DANA POINT, CA – When a Toyota dealership got a trade-in Jeep, Internet director Brad Hampton didn’t do a full-blown email blast announcing its availability to prospective buyers.

But he felt he should do something, because shoppers at a Toyota store aren’t typically looking for a used Jeep on the lot.

So Hampton used the dealership computer system to retrieve the names of 113 customers who previously bought used Jeeps at the store, a part of the Stevenson Auto Group in Lakewood, CO.

“I don’t want to market to 50,000 people to sell one car,” Hampton says. “I want to reach those who likely would be interested in a ’09 Jeep with low mileage.”

Using a dealership customer system to find and then contact particular consumers is a modern, effective way to market, he says at an automotive conference here put on by DealerSocket, a provider of customer-relationship management software.

CRM systems allow dealerships to systematically and specifically market new and used cars to people who are most interested in them.

“You can match a car to people looking for something like it, using buying-history data in the CRM system,” says Brandon Moss, a DealerSocket strategic services consultant.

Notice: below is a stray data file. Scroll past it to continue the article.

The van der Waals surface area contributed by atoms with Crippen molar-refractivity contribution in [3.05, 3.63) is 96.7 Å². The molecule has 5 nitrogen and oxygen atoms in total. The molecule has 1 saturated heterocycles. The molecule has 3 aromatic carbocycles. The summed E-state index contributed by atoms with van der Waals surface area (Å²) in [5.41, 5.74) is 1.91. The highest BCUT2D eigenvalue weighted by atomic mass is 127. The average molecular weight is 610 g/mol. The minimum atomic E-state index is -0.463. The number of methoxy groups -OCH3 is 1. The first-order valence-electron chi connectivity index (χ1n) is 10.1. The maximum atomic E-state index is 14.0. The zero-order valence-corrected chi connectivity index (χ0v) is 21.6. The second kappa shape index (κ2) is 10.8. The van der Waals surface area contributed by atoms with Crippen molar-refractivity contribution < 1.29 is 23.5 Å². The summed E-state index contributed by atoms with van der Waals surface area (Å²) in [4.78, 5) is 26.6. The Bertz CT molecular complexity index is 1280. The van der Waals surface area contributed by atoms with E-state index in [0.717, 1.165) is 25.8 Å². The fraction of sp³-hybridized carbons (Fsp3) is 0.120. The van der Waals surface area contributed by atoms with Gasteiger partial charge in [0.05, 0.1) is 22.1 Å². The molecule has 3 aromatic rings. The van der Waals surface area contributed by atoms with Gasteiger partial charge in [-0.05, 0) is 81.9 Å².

There are various ways to slice and dice data, Hampton says. For example, a search can identify customers with growing families. The store then can pitch minivans or cross/utility vehicles to them.

“We can also use our data to target to customers with children who can get a driver’s license because they are nearing the age of 16,” he says.

Using information in the CRM system, a dealership also can craft personalized email offers to owners of vehicles with a high number of repair orders.

“The goal is to get targeted messages out,” Hampton says. “If you have 10 Lexus RXs in your inventory, send customized messages about them to specific people who would be interested.

“If you have vehicles with manual transmissions, market to people who have bought cars with stick shifts.”

Sending content-specific e-brochures to Internet leads produces great results, Hampton adds. “Sending them a default e-response is a cop-out.”

With both dealers and auto makers sending out thousands of emails to customers, there’s a danger of overcommunicating, says Paul Corbett, general sales manager of Infinitiof Gwinnett in Duluth, GA.

That’s why he has changes in mind. “Instead of generic marketing, I’m going to do target marketing,” he says. “You’ve got to have that for people to remember you. We’ve had some emails where we have had zero responses.”